Royal Wedding Dresses That Hid Secret Messages

There is no single characteristic that defines a royal wedding more than the royal wedding dress. Royal wedding gowns are breathtakingly magnificent, and serve as fantasy in motion for adoring observers around the world. Once a royal wedding dress has been commissioned, the design and completion can take months, and no detail or tradition is spared or overlooked. Kensington Palace revealed that staff who handled the embroidery of the Duchess of Sussex's veil had to wash their hands every 30 minutes to preserve the pristine state of the materials.

When the bride and the designer begin the process, the tradition and symbolism of every royal wedding of the past are considered. Each attribute of the dress reflects the bride and groom, and often symbolizes every royal wedding that has come before them. Today's modern royal brides are still following traditions set by Queen Victoria and the monarchs before her.

The goal of the royal brides and their dress designers is to remain modern in the face of the ever-changing fashion world, but still find ways to pay homage to ancestors, history, birthplaces, and traditions. These tributes are often included as secret messages that are sewn into the dress or featured in the embroidery pattern, for example. Each royal bride has the chance to decide with her designer how to pay tribute with meaningful symbols and secrets to be discovered. We decoded all of the hidden messages contained in the secrets of the elegant gowns of Britain's royal weddings for you.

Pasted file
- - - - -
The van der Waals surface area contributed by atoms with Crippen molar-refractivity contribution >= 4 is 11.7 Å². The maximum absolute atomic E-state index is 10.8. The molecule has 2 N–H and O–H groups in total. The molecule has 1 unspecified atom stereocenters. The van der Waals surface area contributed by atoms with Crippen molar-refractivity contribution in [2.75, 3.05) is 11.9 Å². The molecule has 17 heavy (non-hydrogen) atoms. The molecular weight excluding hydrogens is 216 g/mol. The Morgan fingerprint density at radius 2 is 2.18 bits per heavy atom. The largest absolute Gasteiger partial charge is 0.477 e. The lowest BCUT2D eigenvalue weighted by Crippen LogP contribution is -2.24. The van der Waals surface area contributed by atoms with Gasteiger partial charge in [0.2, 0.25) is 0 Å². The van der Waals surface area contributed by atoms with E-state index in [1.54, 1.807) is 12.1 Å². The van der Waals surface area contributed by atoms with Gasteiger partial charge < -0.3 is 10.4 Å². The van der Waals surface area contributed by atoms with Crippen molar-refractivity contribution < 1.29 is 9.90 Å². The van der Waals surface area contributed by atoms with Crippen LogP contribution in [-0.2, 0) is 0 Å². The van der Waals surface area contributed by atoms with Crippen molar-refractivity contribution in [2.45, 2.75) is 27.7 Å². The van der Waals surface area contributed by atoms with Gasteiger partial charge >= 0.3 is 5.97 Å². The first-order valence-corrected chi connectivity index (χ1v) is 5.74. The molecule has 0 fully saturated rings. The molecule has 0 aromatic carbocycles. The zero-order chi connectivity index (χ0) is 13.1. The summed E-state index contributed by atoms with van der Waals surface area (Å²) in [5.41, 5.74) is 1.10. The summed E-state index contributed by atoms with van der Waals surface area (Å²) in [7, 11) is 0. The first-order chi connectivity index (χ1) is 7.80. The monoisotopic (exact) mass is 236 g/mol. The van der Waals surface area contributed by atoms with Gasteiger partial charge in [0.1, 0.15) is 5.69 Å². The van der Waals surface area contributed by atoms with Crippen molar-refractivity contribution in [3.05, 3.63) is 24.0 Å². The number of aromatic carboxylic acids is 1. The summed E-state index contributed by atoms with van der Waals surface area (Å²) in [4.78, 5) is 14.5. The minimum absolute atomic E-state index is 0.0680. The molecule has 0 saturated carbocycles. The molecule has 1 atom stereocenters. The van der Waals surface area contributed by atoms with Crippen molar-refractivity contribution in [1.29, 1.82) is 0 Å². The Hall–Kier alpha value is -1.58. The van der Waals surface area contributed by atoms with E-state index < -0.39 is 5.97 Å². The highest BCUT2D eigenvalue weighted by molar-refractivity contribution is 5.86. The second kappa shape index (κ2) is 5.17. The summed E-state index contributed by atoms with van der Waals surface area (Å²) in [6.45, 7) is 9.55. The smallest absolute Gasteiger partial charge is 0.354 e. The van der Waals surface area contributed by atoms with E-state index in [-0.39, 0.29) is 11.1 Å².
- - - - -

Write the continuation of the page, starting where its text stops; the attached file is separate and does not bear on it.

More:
Queen Elizabeth's gown secretly featured an American detail

Queen Elizabeth's dress was approved only three months before the wedding, and her team worked quickly while the dress was guarded from the public eye. The designer, Norman Hartnell, had to whitewash and cover the windows of his workroom on Burton Street to keep the public from stealing sneak peeks, according to the Royal Collection Trust. The design of the dress was inspired by Botticelli's Primavera, which symbolized the new beginning and rebuilding of the country after World War II. According to the Royal Family's website, the future queen even had to pay for the gown in clothing ration coupons!